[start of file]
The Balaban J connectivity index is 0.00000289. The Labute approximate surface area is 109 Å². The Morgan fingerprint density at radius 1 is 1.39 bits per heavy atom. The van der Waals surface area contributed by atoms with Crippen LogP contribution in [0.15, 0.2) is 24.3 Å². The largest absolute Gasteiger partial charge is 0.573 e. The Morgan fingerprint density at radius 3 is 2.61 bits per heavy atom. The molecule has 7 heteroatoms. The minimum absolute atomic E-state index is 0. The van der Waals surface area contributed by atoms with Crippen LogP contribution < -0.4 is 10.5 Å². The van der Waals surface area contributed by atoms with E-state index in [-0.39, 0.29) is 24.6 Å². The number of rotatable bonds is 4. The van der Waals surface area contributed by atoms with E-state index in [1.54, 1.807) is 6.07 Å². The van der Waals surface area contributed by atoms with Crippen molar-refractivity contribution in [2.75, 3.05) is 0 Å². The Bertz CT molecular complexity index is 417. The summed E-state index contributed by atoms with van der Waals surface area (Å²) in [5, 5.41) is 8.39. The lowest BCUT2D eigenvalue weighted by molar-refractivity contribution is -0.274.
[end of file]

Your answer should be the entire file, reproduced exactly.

The Balaban J connectivity index is 0.00000289. The Labute approximate surface area is 109 Å². The Morgan fingerprint density at radius 1 is 1.39 bits per heavy atom. The van der Waals surface area contributed by atoms with Crippen LogP contribution in [0.15, 0.2) is 24.3 Å². The largest absolute Gasteiger partial charge is 0.573 e. The Morgan fingerprint density at radius 3 is 2.61 bits per heavy atom. The molecule has 7 heteroatoms. The minimum absolute atomic E-state index is 0. The van der Waals surface area contributed by atoms with Crippen LogP contribution < -0.4 is 10.5 Å². The van der Waals surface area contributed by atoms with E-state index in [-0.39, 0.29) is 24.6 Å². The number of rotatable bonds is 4. The van der Waals surface area contributed by atoms with E-state index in [1.54, 1.807) is 6.07 Å². The van der Waals surface area contributed by atoms with Crippen molar-refractivity contribution in [2.75, 3.05) is 0 Å². The Bertz CT molecular complexity index is 417. The summed E-state index contributed by atoms with van der Waals surface area (Å²) in [5, 5.41) is 8.39. The lowest BCUT2D eigenvalue weighted by molar-refractivity contribution is -0.274.